This is a 20 minute session. This session will take place from 2:10 - 2:30 pm.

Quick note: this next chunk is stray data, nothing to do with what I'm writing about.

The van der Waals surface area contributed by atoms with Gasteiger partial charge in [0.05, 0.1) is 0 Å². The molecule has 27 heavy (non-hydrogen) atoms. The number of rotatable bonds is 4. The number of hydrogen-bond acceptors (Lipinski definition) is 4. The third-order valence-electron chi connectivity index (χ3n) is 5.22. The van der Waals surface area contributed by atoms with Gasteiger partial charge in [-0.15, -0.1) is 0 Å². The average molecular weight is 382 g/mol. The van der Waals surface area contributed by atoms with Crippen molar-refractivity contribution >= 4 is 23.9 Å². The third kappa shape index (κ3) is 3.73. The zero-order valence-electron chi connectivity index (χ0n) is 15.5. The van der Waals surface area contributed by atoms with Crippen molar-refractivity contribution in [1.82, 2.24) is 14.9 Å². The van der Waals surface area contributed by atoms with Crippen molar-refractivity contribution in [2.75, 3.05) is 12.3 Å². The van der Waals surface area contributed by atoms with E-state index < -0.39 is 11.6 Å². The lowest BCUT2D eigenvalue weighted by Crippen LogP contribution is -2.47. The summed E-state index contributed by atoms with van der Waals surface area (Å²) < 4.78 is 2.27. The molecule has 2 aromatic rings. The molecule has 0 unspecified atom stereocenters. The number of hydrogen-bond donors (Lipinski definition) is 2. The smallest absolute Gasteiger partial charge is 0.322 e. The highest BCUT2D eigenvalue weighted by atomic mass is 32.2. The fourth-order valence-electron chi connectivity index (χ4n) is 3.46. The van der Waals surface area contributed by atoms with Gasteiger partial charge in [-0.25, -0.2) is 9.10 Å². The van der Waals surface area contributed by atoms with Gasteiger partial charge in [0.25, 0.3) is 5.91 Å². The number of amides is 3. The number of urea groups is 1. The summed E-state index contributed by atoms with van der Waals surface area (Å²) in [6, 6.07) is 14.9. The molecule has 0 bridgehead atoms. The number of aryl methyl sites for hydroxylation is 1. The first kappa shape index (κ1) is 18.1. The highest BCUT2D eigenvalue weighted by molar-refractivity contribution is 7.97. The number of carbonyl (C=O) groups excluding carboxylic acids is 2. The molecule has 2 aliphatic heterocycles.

Interactions in Online Courses in American Higher Education: What Are We Talking About, When We Talk About Online Interactions? Online technology has the potential to construct an interactive and collaborative learning environment that develops a transformative model of learning (Gabriel, 2004). This potential drove me to conduct this literature review study. Key Ideas/Findings: (1) This literature consistently shows the positive and significant impact of online interactions on different student outcomes, which illustrate the important roles of learner-learner, learner-instructor, and learner-content interactions (Chen et al., 2010; Cook & Germann, 2010; Fredericksen et al., 2000; Kuo et al., 2014; Kurucay & Inan, 2017; Ramos & Yudko, 2008; Sher, 2009). Online interactions contribute to course grades as well as students’ perceived learning and satisfaction. That is, online interactions influence not only students’ academic performance but also their learning experiences, which together predict students’ potential success in online courses (Kurucay & Inan, 2017). (2) This literature review demonstrates that among all the influential factors, instructional design such as the use of various tools, designing online discussion, and the nature of tasks have been identified as the primary variables that are predictive of all three interaction dynamics (Banna et al., 2015; Ertmer et al., 2011; Mackavey and Cron, 2019; Smallwood & Brunner, 2017; Thomas & MacGregor, 2005). (3) I believe this field of study needs to extend the conceptualization on the quality of interaction beyond just the quantity. The connotations of cognitive dimension as the indicator of the quality of online interactions remain unclear, the same as how it relates to the "quality" of learning. Measuring the frequency of students’ or instructors’ discussion posts per class or students’ time spent in chat rooms as indicators for online interactions is problematic as we fail to see and address the variations within these quantitative measurements (Ertmer et al., 2011; Pawan et al., 2003). Students might be logged in but not engaged in the learning activities, or they may engage in low cognitive level or off-topic discussions (Burnett et al., 2007; Cook & Germann, 2000; Kellogg & Smith, 2009). Though instructors may respond initially to students, feedback may not be timely as students need; as a result, learning can be compromised (Burnett et al., 2007). VIEW THIS SESSION [Mediasite player]